Rapid Assessment Report
By the Mediterranean Consortium for Nature and Culture
“I am a free man, in a free country…” (Transhumant herder, Spain)
Ordinary people all over the Mediterranean Basin are the keepers of extraordinary ecological knowledge. Understanding and supporting this knowledge and the practices that are based on it is absolutely critical at a time when biodiversity and cultural diversity have never been more threatened.
In a bid to do this, the Mediterranean Consortium for Nature and Culture was established. A consortium of NGOs (Associacion Trashumancia y Naturaleza, DiversEarth, Doga Dernegi, Mediterranean Institute for Nature and Anthropos (Med-INA), Society for Protection of Nature in the Lebanon (SPNL), and WWF, with technical support from IUCN and FFI and financial support of the MAVA Foundation), have joined forces to undertake, as a first step, a project to assess and support ‘cultural conservation practices’ in the Mediterranean Basin.
Through the project we aim to reinforce traditional practices, techniques and ways of living harmoniously with nature as well as celebrating the ingenuity of people all across the Mediterranean to protect and manage their lands, waters and resources. We hope that this initial project will contribute to a real revival of such practices so that they remain – or become – robust enough to stand their ground in the 21st century.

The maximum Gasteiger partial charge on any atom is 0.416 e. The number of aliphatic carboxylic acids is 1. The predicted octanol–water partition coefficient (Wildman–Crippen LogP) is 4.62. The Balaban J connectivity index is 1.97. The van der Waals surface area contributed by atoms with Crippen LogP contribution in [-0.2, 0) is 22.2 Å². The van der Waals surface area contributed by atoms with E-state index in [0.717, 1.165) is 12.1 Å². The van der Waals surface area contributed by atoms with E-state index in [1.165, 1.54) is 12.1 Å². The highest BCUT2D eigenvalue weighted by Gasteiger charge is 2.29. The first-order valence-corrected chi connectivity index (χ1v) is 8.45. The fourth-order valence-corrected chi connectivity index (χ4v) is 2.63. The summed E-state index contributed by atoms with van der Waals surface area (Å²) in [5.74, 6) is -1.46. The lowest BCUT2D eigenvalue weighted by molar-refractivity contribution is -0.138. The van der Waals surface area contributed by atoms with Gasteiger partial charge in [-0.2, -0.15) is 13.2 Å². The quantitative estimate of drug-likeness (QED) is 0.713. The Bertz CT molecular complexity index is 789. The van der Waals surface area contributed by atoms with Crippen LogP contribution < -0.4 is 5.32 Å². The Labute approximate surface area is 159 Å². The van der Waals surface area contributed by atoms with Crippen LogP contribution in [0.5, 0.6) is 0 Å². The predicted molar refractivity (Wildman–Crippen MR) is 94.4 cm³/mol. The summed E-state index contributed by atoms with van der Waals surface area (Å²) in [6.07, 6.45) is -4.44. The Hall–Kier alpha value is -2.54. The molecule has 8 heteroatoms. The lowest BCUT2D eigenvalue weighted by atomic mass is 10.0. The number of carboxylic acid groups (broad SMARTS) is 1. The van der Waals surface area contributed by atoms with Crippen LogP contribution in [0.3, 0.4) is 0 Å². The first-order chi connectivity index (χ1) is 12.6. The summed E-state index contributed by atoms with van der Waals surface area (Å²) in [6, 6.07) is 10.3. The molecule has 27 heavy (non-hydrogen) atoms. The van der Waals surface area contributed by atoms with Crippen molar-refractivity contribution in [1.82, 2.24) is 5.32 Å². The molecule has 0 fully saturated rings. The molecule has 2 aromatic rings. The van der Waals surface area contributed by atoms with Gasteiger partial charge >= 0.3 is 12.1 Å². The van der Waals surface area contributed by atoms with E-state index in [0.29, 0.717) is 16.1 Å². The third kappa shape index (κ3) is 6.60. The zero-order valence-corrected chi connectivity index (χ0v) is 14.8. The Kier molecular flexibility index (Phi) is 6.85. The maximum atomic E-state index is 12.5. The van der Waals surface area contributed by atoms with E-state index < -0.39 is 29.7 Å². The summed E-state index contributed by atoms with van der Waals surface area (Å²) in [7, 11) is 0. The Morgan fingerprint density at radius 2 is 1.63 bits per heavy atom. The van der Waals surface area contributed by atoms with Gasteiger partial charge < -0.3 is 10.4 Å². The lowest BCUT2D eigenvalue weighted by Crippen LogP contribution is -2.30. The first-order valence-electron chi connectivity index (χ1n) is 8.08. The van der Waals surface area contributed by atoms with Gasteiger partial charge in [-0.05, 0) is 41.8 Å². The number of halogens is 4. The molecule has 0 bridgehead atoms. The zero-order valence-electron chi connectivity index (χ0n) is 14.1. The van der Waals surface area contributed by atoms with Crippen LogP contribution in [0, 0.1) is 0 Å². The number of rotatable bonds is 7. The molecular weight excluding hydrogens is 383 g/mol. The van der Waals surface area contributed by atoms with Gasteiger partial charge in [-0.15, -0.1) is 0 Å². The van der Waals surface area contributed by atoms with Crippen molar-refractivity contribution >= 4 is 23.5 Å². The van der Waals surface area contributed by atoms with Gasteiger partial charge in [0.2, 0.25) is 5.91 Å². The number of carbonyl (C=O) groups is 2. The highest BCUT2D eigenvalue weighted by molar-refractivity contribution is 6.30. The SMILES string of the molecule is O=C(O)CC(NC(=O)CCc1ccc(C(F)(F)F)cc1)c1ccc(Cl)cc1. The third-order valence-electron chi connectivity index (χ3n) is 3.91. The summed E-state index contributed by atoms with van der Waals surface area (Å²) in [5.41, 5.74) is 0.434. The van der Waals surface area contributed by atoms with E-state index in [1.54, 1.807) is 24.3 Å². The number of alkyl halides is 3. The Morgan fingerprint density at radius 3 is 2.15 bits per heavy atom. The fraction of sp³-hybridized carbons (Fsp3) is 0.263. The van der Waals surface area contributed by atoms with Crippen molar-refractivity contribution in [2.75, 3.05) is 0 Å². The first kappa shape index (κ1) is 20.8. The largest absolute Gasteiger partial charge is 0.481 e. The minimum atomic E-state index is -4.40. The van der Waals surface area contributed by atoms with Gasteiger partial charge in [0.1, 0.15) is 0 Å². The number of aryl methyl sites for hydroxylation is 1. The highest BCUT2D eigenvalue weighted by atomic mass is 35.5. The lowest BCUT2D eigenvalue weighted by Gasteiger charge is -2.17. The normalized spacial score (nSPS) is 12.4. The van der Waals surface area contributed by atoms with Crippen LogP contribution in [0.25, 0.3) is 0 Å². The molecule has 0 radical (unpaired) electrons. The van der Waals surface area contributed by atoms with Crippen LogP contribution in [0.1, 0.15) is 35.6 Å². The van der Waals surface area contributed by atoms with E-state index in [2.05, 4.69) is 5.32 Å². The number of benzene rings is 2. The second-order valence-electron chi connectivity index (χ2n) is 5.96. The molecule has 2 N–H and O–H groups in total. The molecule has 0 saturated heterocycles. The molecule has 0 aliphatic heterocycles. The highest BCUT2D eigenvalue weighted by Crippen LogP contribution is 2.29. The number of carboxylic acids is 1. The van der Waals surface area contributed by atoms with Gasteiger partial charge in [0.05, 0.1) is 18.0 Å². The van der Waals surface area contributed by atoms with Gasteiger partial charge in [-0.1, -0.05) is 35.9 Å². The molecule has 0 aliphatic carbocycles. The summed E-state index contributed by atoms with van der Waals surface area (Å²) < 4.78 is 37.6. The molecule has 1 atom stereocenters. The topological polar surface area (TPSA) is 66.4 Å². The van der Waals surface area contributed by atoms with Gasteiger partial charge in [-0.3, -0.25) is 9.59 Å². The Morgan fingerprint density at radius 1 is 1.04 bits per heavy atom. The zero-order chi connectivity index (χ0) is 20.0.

We have now carried out an assessment to quickly establish the types of activities and lifestyles informed by culture that exist today, which in one way or another contribute to conservation goals. The results are fascinating and are summarised in this document.
Some of the practices considered, for example transhumance and traditional / nomadic pastoralism, occur across the entire region in one form or another, lending themselves to cross-regional learning and support. Others are quite unique and place-specific (e.g. Guettayas in Garh el Milh, Tunisia).
Some continue to have the fierce support of the communities practising them (e.g. traditional and spiritually-based forest management of Alewite communities in Turkey); others are struggling to maintain the interest of their youth (e.g. traditional fishing techniques, Kerkennah Island, Tunisia).
Some have clearly stood the test of time (e.g. sacred groves of north western Greece); while others still are ancient practices currently being revived (e.g. Hima, Middle East). All of the practices explored here represent an outstanding wealth of traditional ecological knowledge which has until now gone largely unacknowledged by the conservation community – yet which surely holds the key to a more sustainable future in the Mediterranean.
The report can be downloaded here: Rapid Assessment Report